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Other Office Locations

  • Saint Louis County: 120 S. Central Ave., Suite 450, Clayton, MO 63105: Clayton Office
  • West County: 16024 Manchester Rd., Suite 103, Ellisville, MO 63011: Ellisville Office
  • Jackson County: 256 NE Tudor Rd., Lee's Summit, Missouri 64086: Lee's Summit Office
  • Jefferson County: 16 Municipal Drive, Suite C, Arnold, MO 63010: Arnold Office
  • St. Charles County: 2268 Bluestone Drive, St. Charles, MO 63303: St. Charles Office
  • Franklin County: 5 S. Oak St. Union, MO 63084: Union Office
  • Lincoln County: 20 Centerline Drive, Troy, Missouri 63379: Troy Office
  • Boone County: 1506 Chapel Hill Rd., Suite H, Columbia, MO 65203: Columbia Office
  • Greene County: 901 E. St. Louis, Suite 404, Springfield, Missouri 65806: Springfield, MO Office
  • St. Clair County: 115 Lincoln Place Ct., Ste. 101, Belleville, IL 62221: Belleville Office
  • Madison County: 5 Club Centre Ct., Suite A, Edwardsville, Illinois 62025: Edwardsville Office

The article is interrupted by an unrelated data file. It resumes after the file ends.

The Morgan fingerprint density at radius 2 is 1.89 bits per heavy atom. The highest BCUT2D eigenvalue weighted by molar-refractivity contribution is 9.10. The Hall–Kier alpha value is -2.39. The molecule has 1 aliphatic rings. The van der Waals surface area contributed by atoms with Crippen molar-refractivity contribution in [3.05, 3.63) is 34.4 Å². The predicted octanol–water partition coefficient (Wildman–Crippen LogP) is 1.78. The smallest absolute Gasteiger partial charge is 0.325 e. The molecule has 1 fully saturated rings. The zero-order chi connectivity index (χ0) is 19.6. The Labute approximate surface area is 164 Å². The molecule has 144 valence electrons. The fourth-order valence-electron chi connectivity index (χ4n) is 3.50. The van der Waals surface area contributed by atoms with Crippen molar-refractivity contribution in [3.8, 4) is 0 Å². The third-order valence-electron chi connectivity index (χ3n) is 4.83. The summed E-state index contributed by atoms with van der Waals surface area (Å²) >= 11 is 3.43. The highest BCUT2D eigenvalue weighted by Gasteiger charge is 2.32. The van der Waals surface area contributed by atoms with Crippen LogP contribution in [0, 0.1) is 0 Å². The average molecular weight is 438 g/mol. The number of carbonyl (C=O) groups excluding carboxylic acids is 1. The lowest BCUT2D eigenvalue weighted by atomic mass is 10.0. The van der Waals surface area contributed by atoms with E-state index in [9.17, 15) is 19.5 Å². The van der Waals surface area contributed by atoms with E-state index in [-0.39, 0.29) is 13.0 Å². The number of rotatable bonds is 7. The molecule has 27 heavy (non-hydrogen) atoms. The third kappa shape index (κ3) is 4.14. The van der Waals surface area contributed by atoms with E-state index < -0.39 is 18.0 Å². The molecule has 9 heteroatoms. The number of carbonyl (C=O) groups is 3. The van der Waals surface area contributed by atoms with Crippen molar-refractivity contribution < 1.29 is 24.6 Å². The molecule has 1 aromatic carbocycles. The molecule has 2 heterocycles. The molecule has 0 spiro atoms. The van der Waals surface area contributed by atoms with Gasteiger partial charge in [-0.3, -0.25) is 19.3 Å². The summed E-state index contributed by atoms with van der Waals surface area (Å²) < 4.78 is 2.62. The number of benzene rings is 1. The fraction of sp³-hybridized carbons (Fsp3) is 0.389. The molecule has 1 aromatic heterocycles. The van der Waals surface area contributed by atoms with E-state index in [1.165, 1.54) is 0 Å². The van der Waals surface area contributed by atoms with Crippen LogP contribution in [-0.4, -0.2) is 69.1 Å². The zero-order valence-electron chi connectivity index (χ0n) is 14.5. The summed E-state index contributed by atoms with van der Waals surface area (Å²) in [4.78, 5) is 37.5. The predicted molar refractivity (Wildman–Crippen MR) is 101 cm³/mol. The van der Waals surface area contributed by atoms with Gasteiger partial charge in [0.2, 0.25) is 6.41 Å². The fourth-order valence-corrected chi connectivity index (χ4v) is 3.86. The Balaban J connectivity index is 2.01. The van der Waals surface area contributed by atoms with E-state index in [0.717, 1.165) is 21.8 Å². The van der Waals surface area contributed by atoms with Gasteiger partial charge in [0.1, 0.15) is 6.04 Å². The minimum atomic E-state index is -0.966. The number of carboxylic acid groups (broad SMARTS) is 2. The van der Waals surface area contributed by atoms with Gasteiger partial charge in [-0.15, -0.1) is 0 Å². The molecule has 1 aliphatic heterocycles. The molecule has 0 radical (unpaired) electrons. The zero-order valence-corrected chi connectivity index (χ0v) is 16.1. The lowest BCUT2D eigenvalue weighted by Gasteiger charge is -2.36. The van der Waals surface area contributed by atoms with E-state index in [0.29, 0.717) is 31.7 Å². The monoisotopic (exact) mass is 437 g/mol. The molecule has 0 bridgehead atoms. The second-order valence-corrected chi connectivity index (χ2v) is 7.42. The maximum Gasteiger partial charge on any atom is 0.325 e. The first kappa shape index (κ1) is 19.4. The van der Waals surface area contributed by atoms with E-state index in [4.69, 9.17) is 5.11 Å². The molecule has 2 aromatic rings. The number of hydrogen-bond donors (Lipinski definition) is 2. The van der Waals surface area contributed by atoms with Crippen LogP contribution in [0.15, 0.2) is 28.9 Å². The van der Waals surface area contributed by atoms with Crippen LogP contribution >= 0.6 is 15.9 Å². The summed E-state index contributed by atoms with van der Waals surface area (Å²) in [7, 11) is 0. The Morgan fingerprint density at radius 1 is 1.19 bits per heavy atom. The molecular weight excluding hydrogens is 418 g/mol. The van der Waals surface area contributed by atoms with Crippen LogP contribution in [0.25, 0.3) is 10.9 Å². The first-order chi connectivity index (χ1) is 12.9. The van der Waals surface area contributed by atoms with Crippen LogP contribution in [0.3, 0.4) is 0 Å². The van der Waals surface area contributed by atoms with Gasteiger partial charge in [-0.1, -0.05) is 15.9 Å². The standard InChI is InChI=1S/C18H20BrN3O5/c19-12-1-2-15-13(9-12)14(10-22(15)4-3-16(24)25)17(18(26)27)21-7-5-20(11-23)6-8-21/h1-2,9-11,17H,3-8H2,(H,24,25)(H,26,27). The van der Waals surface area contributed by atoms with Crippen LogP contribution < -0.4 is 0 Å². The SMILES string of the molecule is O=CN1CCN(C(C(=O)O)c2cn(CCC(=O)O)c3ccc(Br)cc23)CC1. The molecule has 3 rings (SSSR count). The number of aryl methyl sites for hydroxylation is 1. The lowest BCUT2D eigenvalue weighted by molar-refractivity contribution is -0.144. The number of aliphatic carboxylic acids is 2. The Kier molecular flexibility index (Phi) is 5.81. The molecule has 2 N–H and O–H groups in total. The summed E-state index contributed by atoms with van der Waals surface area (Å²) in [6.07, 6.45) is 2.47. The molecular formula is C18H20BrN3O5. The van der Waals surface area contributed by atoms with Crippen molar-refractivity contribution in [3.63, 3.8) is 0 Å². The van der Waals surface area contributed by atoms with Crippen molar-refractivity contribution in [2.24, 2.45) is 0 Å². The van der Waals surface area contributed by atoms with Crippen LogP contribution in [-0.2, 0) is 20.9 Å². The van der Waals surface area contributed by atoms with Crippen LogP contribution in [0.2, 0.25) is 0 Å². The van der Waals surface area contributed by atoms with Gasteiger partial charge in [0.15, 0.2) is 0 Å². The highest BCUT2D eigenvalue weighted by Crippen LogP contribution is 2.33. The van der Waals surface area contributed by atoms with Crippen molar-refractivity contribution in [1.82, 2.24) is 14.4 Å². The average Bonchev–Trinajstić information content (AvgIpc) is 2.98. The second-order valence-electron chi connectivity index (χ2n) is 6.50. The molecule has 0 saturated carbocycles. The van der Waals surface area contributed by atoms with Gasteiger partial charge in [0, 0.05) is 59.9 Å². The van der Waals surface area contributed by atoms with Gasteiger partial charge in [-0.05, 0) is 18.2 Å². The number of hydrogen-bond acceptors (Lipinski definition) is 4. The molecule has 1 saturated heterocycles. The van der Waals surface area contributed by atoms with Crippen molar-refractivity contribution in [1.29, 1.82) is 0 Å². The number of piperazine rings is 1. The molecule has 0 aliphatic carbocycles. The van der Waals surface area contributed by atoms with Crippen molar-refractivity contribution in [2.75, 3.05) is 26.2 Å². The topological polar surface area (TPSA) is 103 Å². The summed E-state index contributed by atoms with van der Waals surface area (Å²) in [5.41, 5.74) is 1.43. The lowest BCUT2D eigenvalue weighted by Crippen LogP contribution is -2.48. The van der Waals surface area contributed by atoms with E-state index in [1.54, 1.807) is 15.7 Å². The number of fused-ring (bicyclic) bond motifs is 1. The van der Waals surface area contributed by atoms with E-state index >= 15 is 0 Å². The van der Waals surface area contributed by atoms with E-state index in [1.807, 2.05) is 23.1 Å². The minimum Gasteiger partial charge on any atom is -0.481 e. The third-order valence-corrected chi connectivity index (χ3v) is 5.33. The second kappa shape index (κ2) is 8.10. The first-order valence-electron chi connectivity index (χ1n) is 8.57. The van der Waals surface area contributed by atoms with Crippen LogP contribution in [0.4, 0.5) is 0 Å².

• Sangamon County: 400 S. 9th St., Suite 100, Springfield, IL 62701: Springfield Office
  • McLean County: 1012 Ekstam Drive, Suite 4, Bloomington, IL 61704: Bloomington Office
  • Johnson County: 7300 West 110th Street, Suite 560, Overland Park, KS 62210: Overland Park Office
  • Sedgwick County: 2024 N. Woodlawn Street, Suite 407, Wichita, Kansas 67208: Wichita Office
  • Shawnee County: 800 SW Jackson Street, Suite 812, Topeka, Kansas 66612: Topeka Office
  • Monroe County: 116 W. Mill St., Waterloo, IL 62298 (by appt. only): Waterloo Office
  • St. Louis City: 100 S. 4th St., #549, St. Louis, MO 63102 (by appt. only): St. Louis Office
  • Jackson County: 2300 Main St., #948, Kansas City, MO 64108 (by appt. only): Kansas City Office